Bipartisan draft legislation was released in late 2018 to address a health care problem for which almost all Americans—even those with health insurance—are at risk: surprise medical billing.1 The sticking point for any surprise medical billing legislation is setting the appropriate reimbursement amount. However, federal legislators need not look any further than the most recent precedent addressing this issue to set a reimbursement amount—the Affordable Care Act (“ACA”). The “reasonable allowed amount” (or a multiple thereof) as it was defined by the ACA can be used as the cap on provider reimbursement for noncontracted emergency services.
Surprise medical bills arise when a patient receives care in a facility or with a medical provider that does not have a contract with the patient’s insurance or health plan, often during emergencies. If a provider is not bound by a contract to accept a certain amount for services, there is no limit on the amount that the provider can charge, resulting in large surprise bills for patients.
The ACA’s level cost-sharing provisions imposed restrictions on payors with respect to the costs of emergency care services.2 The ACA requires insurers and health plans to pay a “reasonable allowed amount”3 to a noncontracted provider for emergency services. The "reasonable allowed amount" for an item or service generally is the greatest of:
- the in-network rate - the amount negotiated with in-network providers for the emergency service furnished. If a plan has more than one negotiated amount for a particular emergency service, the amount is the median of these amounts;
- the Medicare rate - the amount that would be paid under Medicare (Part A or Part B) for the emergency service; and
- the usual out-of-network rate - this amount must be calculated using the same method the plan generally uses to determine payments for out-of-network services.
The ACA does not permit the insurer or health plan to require the patient to share more in payment of the "reasonable allowed amount" than the patient would have shared in the payment if the provider was contracted. There cannot be a higher coinsurance rate, copayment or any additional deductible for noncontracted emergency services.4
However, the ACA did not impose any restrictions on providers with respect to the costs of emergency care services. Providers may bill any amount for these services and may directly bill patients for the difference between the billed amount and the amount the insurer or health plan is required to pay under the ACA.
Consider an example. Say an insurer normally agrees to pay $5,000 for a contracted emergency service and requires a patient to cover 10 percent of that cost, then the insurer pays $4,500 and the patient pays $500. For simplicity, assume that this amount is also the "reasonable allowed amount" because the in-network rate is the greatest of the three variables. If the patient receives the same emergency service from a noncontracted provider, then, according to the ACA, the insurer must cover at least $5,000 and the insurer can only require the patient to pay $500 (or 10 percent of the amount). However, the provider is not bound by any contract or law to accept the "reasonable allowed amount" of $5,000. So, for instance, if the noncontracted provider charged $25,000 in this example, the patient would receive a $20,000 bill from the provider for the balance of charges (i.e., $25,000 of billed charges - $5,000 "reasonable allowed amount" paid).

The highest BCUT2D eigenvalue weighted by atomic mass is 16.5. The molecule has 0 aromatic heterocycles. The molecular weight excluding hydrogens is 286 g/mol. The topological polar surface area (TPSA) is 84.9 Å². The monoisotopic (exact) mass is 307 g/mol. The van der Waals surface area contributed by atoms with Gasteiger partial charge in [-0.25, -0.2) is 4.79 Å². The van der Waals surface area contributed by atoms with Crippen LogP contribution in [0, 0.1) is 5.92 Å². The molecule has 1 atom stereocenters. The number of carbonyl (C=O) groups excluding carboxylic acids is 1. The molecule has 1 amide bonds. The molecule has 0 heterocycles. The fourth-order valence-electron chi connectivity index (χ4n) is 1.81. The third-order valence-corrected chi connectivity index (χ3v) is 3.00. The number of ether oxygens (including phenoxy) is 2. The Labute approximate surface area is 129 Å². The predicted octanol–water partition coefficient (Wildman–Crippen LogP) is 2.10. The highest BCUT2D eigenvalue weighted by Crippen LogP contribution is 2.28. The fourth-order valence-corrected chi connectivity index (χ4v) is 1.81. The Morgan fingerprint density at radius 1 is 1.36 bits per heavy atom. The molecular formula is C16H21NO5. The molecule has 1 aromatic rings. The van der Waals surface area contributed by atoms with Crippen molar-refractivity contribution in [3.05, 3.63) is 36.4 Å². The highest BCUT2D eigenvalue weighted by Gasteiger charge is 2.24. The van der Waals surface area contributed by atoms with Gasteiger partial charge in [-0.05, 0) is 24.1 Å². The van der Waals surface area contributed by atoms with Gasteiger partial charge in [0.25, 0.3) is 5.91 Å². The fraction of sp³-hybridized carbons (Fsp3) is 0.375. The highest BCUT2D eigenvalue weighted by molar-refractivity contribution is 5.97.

If federal legislation was passed to require providers to accept the "reasonable allowed amount" (or a multiple thereof), then the amount of medical bills for noncontracted emergency services would no longer be a surprise and would be correlated to the contracted rate for the same services. For instance, in the example above, if the provider was required by federal law to accept two times the "reasonable allowed amount", the patient would know the balance bill could not exceed $5,500 ($10,000 (two times the $5,000 "reasonable allowed amount") - $4,500 "reasonable allowed amount" paid by the plan).
Resolution of surprise medical billing should build on existing federal law. The efforts invested to develop level cost-sharing regulations and guidance on the "reasonable allowed amount" under the ACA can be used to take the next step: using the reasonable allowed amount to set a cap on provider reimbursement for noncontracted emergency services.
1 See the Protecting Patients from Surprise Medical Bills Act released in September 2018 in draft form.
2 See 29 CFR § 2590.715-2719A - Patient protections, (b) Coverage of Emergency Services.
3 See 29 CFR § 2590.715-2719A(b)(3)(i).
4 See 29 CFR § 2590.715-2719A(b)(3)(i) & (ii).
This document is intended to provide you with general information about the regulatory discussion surrounding surprise medical billing. The contents of this document are not intended to provide specific legal advice. If you have any questions about the contents of this document or if you need legal advice as to an issue, please contact the attorneys listed or your regular Brownstein Hyatt Farber Schreck, LLP attorney. This communication may be considered advertising in some jurisdictions.